Comfort vs Cost

A home-cooked meal, reliable Wi-Fi, unlimited cable, your family pet, fresh laundry. What are they? Just a few perks of being a student who lives at home.

Yes, I do my own laundry and occasionally have to empty the dishwasher or walk the dog. But it’s a small price to pay for the luxuries that parental support can provide.

“Everything is the exact same,” says Shanni Overton, a first-year business student at Algonquin College. “I still get my mom to make my meals.”


With the cost of living steadily rising, more and more students are considering the move, or lack thereof.

Between the three major post-secondary options in Ottawa, Algonquin College, Carleton University and the University of Ottawa, the average cost for an 8-month stay in a standard residence is about $10,000, based upon double occupancy.

“I never really considered it because I know how expensive it is,” says Overton, whose boyfriend, also a student at Algonquin, does the same thing. He chooses to live at home.  “Now we can save money and be prepared for when we do move out.”

While this is an important factor for many students, saving money isn’t the only advantage to living at home.

While it’s hard enough for students to focus within a bustling post-secondary community, being on campus doesn’t ensure you’ll have the motivation and work ethic to succeed.

“To be honest, I didn’t get great marks in first year,” says Andrew (who asked that his last name not be printed), a fourth-year criminology, criminal justice and psychology student at Carleton University. “It was a lot harder working and attending class. You’d go back to res for a break and end up not going.”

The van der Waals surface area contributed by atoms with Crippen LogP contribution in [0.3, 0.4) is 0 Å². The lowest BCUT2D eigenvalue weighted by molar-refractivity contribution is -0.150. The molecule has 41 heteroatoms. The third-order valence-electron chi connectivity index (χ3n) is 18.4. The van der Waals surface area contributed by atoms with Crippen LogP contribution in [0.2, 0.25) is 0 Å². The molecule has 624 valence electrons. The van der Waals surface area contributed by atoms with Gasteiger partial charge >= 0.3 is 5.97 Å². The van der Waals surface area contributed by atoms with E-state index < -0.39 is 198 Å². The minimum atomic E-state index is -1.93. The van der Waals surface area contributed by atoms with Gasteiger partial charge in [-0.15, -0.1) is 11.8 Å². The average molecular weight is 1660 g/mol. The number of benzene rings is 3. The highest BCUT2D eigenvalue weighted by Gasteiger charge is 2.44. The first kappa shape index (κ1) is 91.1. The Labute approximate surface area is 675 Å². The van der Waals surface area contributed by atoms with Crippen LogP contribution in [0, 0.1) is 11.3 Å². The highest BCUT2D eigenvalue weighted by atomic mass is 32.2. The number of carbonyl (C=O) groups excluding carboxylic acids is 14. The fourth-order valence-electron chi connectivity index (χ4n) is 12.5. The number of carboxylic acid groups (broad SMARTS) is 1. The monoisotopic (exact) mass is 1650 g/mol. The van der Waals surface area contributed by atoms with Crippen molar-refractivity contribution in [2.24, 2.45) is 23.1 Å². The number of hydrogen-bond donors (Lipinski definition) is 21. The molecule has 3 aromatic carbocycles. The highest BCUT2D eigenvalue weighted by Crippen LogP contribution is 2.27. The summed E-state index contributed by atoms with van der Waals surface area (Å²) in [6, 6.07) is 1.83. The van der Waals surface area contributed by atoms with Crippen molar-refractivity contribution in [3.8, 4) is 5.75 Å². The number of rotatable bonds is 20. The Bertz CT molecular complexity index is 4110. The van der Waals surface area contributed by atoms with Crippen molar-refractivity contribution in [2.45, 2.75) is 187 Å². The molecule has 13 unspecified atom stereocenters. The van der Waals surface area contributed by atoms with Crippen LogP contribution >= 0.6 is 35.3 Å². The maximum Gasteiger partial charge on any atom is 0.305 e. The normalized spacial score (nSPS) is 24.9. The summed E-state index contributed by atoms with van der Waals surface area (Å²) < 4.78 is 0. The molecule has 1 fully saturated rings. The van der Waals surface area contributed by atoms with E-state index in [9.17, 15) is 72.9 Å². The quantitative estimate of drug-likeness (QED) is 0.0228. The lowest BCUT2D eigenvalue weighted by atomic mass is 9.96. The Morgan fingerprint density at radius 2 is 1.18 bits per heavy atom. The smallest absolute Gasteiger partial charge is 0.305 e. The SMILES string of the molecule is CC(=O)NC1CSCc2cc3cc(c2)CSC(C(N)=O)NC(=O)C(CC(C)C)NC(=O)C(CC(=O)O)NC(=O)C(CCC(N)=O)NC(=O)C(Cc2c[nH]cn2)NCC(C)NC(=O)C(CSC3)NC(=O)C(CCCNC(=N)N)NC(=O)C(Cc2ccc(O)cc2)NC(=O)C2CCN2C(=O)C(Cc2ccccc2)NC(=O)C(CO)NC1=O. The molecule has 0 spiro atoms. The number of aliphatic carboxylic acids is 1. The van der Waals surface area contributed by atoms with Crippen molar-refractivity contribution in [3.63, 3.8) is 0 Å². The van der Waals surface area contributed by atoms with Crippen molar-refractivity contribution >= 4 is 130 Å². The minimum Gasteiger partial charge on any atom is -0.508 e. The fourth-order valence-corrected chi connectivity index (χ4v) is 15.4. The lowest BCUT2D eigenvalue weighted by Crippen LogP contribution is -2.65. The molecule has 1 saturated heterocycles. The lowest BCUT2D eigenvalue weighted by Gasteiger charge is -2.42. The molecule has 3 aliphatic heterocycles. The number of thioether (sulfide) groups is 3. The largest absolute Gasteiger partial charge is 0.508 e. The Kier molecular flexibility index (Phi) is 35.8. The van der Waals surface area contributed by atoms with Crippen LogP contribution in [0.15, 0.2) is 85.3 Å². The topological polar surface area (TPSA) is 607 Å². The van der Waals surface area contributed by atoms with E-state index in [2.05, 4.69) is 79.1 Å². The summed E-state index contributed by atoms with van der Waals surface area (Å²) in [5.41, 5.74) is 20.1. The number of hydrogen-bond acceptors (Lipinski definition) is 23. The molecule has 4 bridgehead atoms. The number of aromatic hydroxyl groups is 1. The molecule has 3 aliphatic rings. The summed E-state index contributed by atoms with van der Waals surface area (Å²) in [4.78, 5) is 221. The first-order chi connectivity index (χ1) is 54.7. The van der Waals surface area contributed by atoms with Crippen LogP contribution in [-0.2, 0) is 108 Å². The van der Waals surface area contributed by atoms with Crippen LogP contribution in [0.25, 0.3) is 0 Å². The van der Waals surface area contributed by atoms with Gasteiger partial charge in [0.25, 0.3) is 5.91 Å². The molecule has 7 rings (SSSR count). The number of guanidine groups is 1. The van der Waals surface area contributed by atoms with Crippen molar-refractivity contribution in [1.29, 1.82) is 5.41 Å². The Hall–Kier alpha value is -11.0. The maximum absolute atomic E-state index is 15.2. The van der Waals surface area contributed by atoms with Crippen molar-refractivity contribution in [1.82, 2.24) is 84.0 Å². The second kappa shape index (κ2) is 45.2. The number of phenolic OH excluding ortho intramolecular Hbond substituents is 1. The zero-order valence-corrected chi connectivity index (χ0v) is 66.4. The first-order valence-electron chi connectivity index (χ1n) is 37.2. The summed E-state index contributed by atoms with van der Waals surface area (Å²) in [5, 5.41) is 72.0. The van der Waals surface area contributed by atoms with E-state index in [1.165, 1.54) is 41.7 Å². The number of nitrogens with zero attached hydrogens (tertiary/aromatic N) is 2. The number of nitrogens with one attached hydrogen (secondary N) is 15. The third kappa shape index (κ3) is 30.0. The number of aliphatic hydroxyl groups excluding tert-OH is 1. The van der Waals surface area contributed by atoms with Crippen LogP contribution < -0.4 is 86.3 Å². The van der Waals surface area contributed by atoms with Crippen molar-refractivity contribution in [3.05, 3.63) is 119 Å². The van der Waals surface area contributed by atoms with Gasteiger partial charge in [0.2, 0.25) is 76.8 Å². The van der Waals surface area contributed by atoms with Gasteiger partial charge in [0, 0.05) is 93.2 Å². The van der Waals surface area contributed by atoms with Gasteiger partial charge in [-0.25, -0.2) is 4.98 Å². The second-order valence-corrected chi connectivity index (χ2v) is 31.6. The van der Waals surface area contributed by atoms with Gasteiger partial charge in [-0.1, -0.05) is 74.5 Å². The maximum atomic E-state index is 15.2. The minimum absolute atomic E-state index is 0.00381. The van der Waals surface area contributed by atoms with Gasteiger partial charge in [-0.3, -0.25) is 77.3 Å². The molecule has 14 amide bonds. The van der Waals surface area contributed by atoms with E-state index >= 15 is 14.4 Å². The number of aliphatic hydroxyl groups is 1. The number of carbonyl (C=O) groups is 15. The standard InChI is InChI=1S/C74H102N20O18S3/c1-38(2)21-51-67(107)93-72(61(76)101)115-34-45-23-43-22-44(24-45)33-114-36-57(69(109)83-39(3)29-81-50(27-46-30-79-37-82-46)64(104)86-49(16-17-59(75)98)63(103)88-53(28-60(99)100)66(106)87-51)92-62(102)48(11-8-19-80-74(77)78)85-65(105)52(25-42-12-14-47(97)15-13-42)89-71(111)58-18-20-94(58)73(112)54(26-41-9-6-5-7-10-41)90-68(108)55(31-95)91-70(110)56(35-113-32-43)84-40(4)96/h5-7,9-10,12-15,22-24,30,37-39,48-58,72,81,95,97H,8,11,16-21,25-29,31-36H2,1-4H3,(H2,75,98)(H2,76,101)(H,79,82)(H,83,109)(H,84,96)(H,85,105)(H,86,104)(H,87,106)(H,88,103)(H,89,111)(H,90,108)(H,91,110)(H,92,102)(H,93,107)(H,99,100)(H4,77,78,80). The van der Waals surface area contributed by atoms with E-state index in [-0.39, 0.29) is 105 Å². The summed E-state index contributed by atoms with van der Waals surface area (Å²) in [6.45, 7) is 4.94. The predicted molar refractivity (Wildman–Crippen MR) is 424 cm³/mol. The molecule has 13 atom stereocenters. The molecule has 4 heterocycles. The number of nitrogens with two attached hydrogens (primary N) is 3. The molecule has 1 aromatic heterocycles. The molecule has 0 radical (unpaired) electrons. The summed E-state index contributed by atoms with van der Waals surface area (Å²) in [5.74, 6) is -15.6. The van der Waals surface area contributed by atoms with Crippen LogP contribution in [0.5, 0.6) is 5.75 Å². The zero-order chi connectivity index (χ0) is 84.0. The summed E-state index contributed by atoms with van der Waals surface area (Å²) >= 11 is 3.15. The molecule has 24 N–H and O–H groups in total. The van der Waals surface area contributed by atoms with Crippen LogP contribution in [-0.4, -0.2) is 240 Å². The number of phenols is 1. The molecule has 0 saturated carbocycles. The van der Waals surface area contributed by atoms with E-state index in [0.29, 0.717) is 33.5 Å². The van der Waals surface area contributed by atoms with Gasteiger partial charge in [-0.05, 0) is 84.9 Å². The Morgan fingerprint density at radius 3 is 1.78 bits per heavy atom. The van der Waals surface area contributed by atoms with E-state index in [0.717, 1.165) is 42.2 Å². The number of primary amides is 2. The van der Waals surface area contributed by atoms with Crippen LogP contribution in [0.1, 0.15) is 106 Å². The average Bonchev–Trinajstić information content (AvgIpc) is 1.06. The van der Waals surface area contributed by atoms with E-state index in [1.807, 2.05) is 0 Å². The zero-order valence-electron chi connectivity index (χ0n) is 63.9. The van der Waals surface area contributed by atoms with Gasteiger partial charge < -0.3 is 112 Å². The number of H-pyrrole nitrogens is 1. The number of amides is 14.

While living in residence has been known to help students have a traditional college experience, it’s not worth the constant disruptions and lack of privacy.

Stephanie Bell, a business management student at Algonquin College, says if her family lived closer to the school she definitely would’ve lived at home.

“Not having to deal with loud students and being able to concentrate,” says Bell, “it would have been cheaper and less stressful on me.”

With so many exciting activities on campus and the added pressure of new independence, many students stretch themselves thin attempting to commit to full-time studies while meeting the demands of a part or even full-time work schedule.

“When I was living so close to campus, I was working so much that by the end of an overnight shift I was exhausted,” says Hannah Thibert, a graduate of the police foundations program at Algonquin. “I was able to get my homework done, but a lot of the time I would skip school so I could finish projects.”

Luckily living at home, sometimes rent-free, can remove the burden of supporting yourself while balancing a full course load.

For me, moving back in with my parents has given me the flexibility to work a part-time job I actually enjoy, the freedom to pursue my other personal interests and the motivation to work hard in my studies. This way when I do move out after graduation and start my career, I’ll be ready.